Restricted Leave: Only Rare Cases are Suitable for Settlement

Babar v Secretary of State for the Home Department [2018] EWCA Civ 329 (01 March 2018)

Tanvir Babar used to be a Pakistani policeman. He worked in law enforcement for 17 years and was in charge of a squad of 20-30 personnel in the anti-narcotics force. The nature of his work routinely involved threatening and also beating  arrested persons. After entering the UK in 2000, he claimed asylum in January 2001. His claim was refused but he was still granted exceptional leave to remain because his removal would breach article 3 of the ECHR. His fudged immigration history meant that it was not possible to trace the full list of his immigration applications but it was known that in 2005 he applied for ILR outside the Immigration Rules which was refused three years later in October 2008 because he was excluded from the protection of the Refugee Convention 1951 under article 1F(a). The Home Office was of the view that his violent ways as a Pakistani policeman amounted to a pattern of widespread and systematic crimes against the civilian population which satisfied the definition of crimes against humanity. In September 2012, on the basis of 10 years’ lawful residence Babar made a new in-time application for ILR under paragraph 276B of the Immigration Rules. Babar had worked hard in the UK. He had not been a drain on public funds. He had very close family ties with his wife and children, who were at school and university and were settled in the UK.

Despite such compelling facts, allowing the government’s appeal, the Court of Appeal held that a powerful justification exists for denying settlement to those who had committed crimes against humanity. The court added that the UK should not be a sanctuary for those engaging in such crimes. Except in very exceptional circumstances, it would be a breach of the UK’s international obligations to be seen to give protection to unwelcome individuals such as Babar. It was held that a good work record, many years of blameless residence in the UK, and a pattern of close-knit family relationships were not unusual in a case such as Babar’s but these traits came nowhere near the truly exceptional standard required. The absences recorded on his application form for ILR showed that he had returned to Pakistan for holidays on five separate occasions – twice in 2009 and thrice in 2012 – and the authorities had shown no interest in him whatsoever. The new ILR application, prior to which Babar held restricted leave to remain, was refused in July 2014 because the decision-maker found a strong public interest in Babar’s removal owing to his serious criminal conduct.

The First Tier Tribunal

Although the decision-maker did not think that the strong public interest in Babar’s removal was outweighed by other considerations, the FTT had other ideas and it allowed Babar’s appeal because of its view that his behaviour was not so bad as to make it undesirable in the public interest to grant him ILR bearing in mind the positive factors in his favour and the impact of refusal upon his innocent family. Babar tried to deny that he had ever participated in beating suspects but the FTT did not accept this aspect of his evidence and judged that it could rely upon the 2006 interview record containing the admission that Babar had beaten suspects when interviewing them, and for a number of years he also controlled others who applied similar methods.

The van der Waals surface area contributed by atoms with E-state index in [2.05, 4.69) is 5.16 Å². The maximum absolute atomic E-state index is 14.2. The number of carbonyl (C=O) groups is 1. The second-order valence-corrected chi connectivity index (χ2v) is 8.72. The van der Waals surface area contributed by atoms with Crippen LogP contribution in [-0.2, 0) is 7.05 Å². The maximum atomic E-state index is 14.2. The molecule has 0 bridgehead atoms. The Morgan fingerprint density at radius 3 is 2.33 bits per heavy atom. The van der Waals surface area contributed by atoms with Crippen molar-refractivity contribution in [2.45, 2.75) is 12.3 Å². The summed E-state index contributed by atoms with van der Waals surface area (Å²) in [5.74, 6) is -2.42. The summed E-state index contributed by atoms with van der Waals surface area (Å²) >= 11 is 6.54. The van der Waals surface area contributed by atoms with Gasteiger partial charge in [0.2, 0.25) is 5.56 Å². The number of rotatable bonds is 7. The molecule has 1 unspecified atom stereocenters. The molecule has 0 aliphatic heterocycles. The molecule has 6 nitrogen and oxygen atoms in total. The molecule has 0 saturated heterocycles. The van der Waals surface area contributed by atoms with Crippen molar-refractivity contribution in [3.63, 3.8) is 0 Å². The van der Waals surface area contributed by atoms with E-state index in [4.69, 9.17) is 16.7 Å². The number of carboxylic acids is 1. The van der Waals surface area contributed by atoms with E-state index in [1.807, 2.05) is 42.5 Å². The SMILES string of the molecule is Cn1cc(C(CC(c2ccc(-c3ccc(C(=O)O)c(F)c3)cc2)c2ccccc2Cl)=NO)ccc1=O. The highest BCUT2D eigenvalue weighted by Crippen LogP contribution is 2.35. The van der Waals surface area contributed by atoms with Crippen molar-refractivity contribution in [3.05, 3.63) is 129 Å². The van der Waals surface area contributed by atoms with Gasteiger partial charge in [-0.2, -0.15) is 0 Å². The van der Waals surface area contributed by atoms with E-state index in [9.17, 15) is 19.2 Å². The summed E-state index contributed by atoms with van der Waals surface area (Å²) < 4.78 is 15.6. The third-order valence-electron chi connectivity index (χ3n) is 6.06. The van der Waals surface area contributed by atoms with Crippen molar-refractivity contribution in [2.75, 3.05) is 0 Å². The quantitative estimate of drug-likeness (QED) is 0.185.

It was a mitigating factor that the police in Pakistan generally tend to be abusive to suspects. Babar was untruthful to claim that returning to Pakistan would result in ill-treatment. But on the other hand in his ILR application he had not tried to hide the details of his visits to Pakistan. Overall, the FTT did not wish to stick a label on Babar because he had “turned over a new leaf” and was an integral part of an extremely close-knit family together with his wife and daughters in the UK.

The Upper Tribunal

The decision in favour of granting ILR was upheld on appeal because the UT thought that the Home Office had failed to pinpoint any legal error in the FTT’s determination and was only quarrelling with the judge’s factual assessment. Conversely, the UT accepted that the FTT had erred by eliding to evaluate whether Babar’s conduct was tantamount to a crime against humanity. On its own initiative, the UT spotted that the Asylum Policy Instruction on Restricted Leave expressly stated that the executive operated a policy to resist the grant of relief in such cases where possible. Accordingly, the approach articulated by Collins J in R (N) [2009] EWHC 1581 was to be treated with a measure of caution.

Collins J had carefully distinguished those who had behaved well and had resided lengthily as suitable candidates for the grant of ILR on the condition that cases would be properly sifted and grants would be made on a case-by-case basis on the merits. Veering towards a generous reading of Collins J’s reasoning, the UT exceeded the parameters demarcated by the restricted leave instruction.

Acknowledging that the high test of “exceptional circumstances” applied when ILR was to be granted in “very rare” cases to those who fell to be excluded under article 1F, the UT decided that Babar fell within the class of persons who have nevertheless firmly entrenched themselves into the UK and have behaved in an so upright a manner that it would be right to treat their crimes as a thing of the past. Therefore, the UT found that on balance it was wrong to refuse ILR to Babar. His lengthy 14 years’ residence, his deeply rooted family life, the absence of any risk to the public and the secondary nature of his international crimes meant that blockading him from achieving settlement would be wrong because his was one of the very rare cases recognised as apposite for the grant of settlement under executive policy.

The Home Office Appeal